Travel and Local Information Guide
Phuket Island is 48km long and 21km across at its widest point, so you're never far from the sea at any given point. The weather is at its best from March to early May and at its wettest from May to October, though mornings and afternoons are still generally sunny and clear. Temperatures tend to be between 25°C on the coolest nights and 33°C on the hottest days.
The basic information, listed below, should be studied in advance of a stay on the island to avoid any nasty surprises. Listed are business hours, practical advice and essential information to make your Phuket stay an optimal one.
Quick Facts about Phuket
Phuket is the largest island in Thailand. At 540 km sq, it's about the same size as Singapore. Just over an hour's fight from Bangkok or Singapore, and with daily connections to most major Asian airports, Phuket is ideally situated for a short break or a relaxing vacation.
Business Hours are generally from 9am to 5pm, weekdays, and 9am to 12 noon on Saturdays, except Public Holidays when hours may vary. Shops and local stores open from 10 or 11am to 10pm, daily.
Banking hours from Monday to Friday are 8.30am to 3.30pm. Some branches, including those located in shopping centres, are open as late as 7 or 8pm and on Saturdays. ATMs are widely available, and most accept cards using international banking networks such as Cirrus, Plus, Visa and MasterCard.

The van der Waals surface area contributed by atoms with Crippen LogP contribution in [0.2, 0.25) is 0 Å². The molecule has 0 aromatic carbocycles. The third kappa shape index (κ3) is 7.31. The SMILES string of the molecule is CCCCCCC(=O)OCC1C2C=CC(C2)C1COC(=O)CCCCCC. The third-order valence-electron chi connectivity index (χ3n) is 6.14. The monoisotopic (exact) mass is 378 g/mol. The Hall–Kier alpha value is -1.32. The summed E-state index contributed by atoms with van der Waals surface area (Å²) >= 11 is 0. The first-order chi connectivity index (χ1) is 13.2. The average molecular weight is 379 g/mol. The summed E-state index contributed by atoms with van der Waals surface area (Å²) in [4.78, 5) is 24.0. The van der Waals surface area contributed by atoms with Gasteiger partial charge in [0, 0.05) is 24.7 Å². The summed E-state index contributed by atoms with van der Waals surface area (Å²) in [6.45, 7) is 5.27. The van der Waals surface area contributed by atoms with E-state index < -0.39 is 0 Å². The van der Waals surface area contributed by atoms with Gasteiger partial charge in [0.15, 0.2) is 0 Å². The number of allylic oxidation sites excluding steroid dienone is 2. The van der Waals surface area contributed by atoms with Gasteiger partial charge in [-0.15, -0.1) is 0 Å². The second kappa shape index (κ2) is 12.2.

Currency is the Thai Baht. Check out our handy Currency Converter to find the value in your own currency.
Electricity is 220 Volts. Several different plugs and sockets are in use, but two pin flat (US type) or round (European type) are pretty universal. Adapters can bought at local stores.
Animal Exploitation in Phuket/Thailand - If you happen to be in any beach town in Thailand, including Patong and Pattaya, and are approach by someone to have your photo taken with animals such as gibbons, sloths, eagles, snakes or iguanas, please just say "no" and walk away. It’s not only illegal, but most of the animals are clearly distressed. They should not be paraded around amongst strangers all night long in such a non-animal-friendly environment. Also, it’s disturbing to know that, in many cases, the animals are drugged to make them ‘behave’ and sometimes have their mouths glued shut to prevent them from biting. Learn more about rescuing wild animals in Thailand here at The Wildlife Friends Foundation Thailand’s (WFFT) website.